Category Archives: kobudo

NEW RELEASE: Bo – Techniques, Forms, and Partner Practices of Ancient Okinawan Fighting Traditions. Volume 1: Bo-odori.

Softcover Release scheduled for March 1, 2024, 12:00 a.m. on all Amazon regional pages. Softcover edition: US | UK | DE | FR | ES | IT | NL | JP | BR | CA | MX | AU | … Continue reading

Posted in Book Reviews, kobudo, kumibo, Performing Arts, Postwar Okinawa Karate, Prewar Okinawa Karate, Publications, Terminology, The Technique of Okinawa Karate and Kobudo, Theories of Historical Karate in Comparative Perspective, Tsuken | Comments Off on NEW RELEASE: Bo – Techniques, Forms, and Partner Practices of Ancient Okinawan Fighting Traditions. Volume 1: Bo-odori.

Kongō no Kata (formerly known as Shūshi no Kon)

I wrote about Kongō no Kon recently, which was created by Taira Shinken based on elements taken from Sueyoshi no Kon, Sesoko no Kon, and Soeishi no Kon. Then Mr. Y, one of the inquirers, asked about another kata called Kongō he had … Continue reading

Posted in Bojutsu Kata Series, kobudo | Tagged , , , | Comments Off on Kongō no Kata (formerly known as Shūshi no Kon)

The creation of sai choreographies – Hints on example of Yāka no Sai

I have previously noted about Yakā no Sai, explaining the meaning of the word yāka and so forth. In the meantime, I stumbled upon the oldest reference I could find so far explaining the meaning of yāka (guardian) as a … Continue reading

Posted in Comparative Analyses, kobudo, Saijutsu, Terminology, The Technique of Okinawa Karate and Kobudo, Theories of Historical Karate in Comparative Perspective | Tagged , , , , , | Comments Off on The creation of sai choreographies – Hints on example of Yāka no Sai

Is Namihira-bō the original Tsuken-bō?

As part of my ongoing research into village staff fencing (mura-bō), I stumbled upon this this performance, which took place in Hawaii. I posted about it on Facebook in January 2104. Back then, the following information came to light. It is … Continue reading

Posted in kobudo, kumibo, Terminology, The Technique of Okinawa Karate and Kobudo, Tsuken | Tagged , , | Comments Off on Is Namihira-bō the original Tsuken-bō?

Tsuken was neither known for Tsuken-bō nor Jigen-ryū, but for horsemanship

As mentioned before, today Tsuken Uēkata Seisoku is considered the originator of Tsuken Bō and an expert in Jigen-ryū swordmanship. Even an English Wikipedia entry says he “was good at riding horses and Jigen-ryū,” presenting the Kyūyō as the source. The Kyūyō … Continue reading

Posted in Bojutsu Kata Series, kobudo, Kyūyō, Matayoshi Kobudo, Postwar Okinawa Karate, Prewar Okinawa Karate, The Technique of Okinawa Karate and Kobudo, Translations, Tsuken | Tagged , , , , | Comments Off on Tsuken was neither known for Tsuken-bō nor Jigen-ryū, but for horsemanship

Tsuken Akan’chū and the impossibility of a direct personal instruction by Tsuken Uēkata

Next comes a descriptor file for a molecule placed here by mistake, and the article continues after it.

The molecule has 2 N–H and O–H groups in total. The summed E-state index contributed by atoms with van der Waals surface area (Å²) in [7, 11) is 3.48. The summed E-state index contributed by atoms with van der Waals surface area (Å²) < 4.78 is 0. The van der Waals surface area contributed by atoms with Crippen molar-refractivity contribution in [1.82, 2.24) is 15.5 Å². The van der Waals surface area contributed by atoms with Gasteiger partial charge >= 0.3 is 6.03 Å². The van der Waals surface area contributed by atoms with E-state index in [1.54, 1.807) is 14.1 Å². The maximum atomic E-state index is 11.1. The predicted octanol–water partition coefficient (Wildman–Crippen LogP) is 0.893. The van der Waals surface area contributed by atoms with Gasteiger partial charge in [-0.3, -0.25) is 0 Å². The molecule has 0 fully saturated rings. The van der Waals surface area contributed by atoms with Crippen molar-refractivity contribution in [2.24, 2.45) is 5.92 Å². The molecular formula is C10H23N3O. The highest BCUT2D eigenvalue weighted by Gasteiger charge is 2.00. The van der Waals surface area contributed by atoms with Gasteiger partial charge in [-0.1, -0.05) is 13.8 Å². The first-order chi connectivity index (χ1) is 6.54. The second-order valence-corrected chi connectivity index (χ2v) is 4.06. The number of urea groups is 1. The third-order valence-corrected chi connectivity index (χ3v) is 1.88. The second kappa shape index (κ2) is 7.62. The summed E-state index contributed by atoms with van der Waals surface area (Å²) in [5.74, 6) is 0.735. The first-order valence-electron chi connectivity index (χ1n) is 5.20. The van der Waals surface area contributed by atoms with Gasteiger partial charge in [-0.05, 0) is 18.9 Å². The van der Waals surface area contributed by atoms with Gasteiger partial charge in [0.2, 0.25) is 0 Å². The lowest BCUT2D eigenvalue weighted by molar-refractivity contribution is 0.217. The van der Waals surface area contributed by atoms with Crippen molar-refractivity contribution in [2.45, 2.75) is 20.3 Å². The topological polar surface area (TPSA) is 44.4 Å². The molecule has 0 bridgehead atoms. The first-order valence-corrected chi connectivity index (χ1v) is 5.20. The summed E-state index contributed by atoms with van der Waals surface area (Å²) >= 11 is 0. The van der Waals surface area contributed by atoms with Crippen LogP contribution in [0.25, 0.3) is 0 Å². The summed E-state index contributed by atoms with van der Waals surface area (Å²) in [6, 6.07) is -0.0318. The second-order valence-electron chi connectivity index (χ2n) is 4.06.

In my previous article I shared the story of Tsuken Uēkata. At the end of that story, Tsuken Uēkata was interned in Kagoshima after his political intrigue was discovered. So, how, and when did he create Tsuken-bō, and how was … Continue reading

Posted in Bojutsu Kata Series, kobudo, Matayoshi Kobudo, Postwar Okinawa Karate, Prewar Okinawa Karate, Terminology, The Technique of Okinawa Karate and Kobudo, Theories of Historical Karate in Comparative Perspective, Tsuken | Tagged , , , , | Comments Off on Tsuken Akan’chū and the impossibility of a direct personal instruction by Tsuken Uēkata

Okinawan “Colonist Samurai”

Okinawan peace theory is a difficult topic, most of all for Okinawans themselves. Often, the era of the 15 Years War and Okinawan participation in “the system” is categorically marginalized, denied, and not addressed. The reasons for this are varied, … Continue reading

Posted in kobudo, Okinawa Peace Theory | Tagged , , , | Comments Off on Okinawan “Colonist Samurai”

An incomplete chronology of the nunchaku

The oldest source on the nunchaku so far seems to be by William Henry Furness III (1866–1920), American physician, ethnographer and author, who visited Okinawa from March 13 to 26, 1896, saying, Non-shaku [nunchaku] is played with a stick about … Continue reading

Posted in kobudo | Tagged | Comments Off on An incomplete chronology of the nunchaku

Getting a grip: Positioning of the Tinbē

Before I talked about the disadvantages of the single grip of the Taira tinbe. To give you an impression, I assumed a two-sided lever with the formula F1 · l1 = F2 · l2. As a comparison, the punching forces … Continue reading

Posted in kobudo, Postwar Okinawa Karate | Tagged , | Comments Off on Getting a grip: Positioning of the Tinbē

When was Kanegawa no Tinbē created?

Yesterday, David Hansen of Isshin-ryū posted a good question on Facebook. It is as follows. This photo shows Shinken Sensei to be holding more of a machete than short spear.  What year did this lineage change to short spear and … Continue reading

Posted in kobudo, Terminology | Tagged , , , | Comments Off on When was Kanegawa no Tinbē created?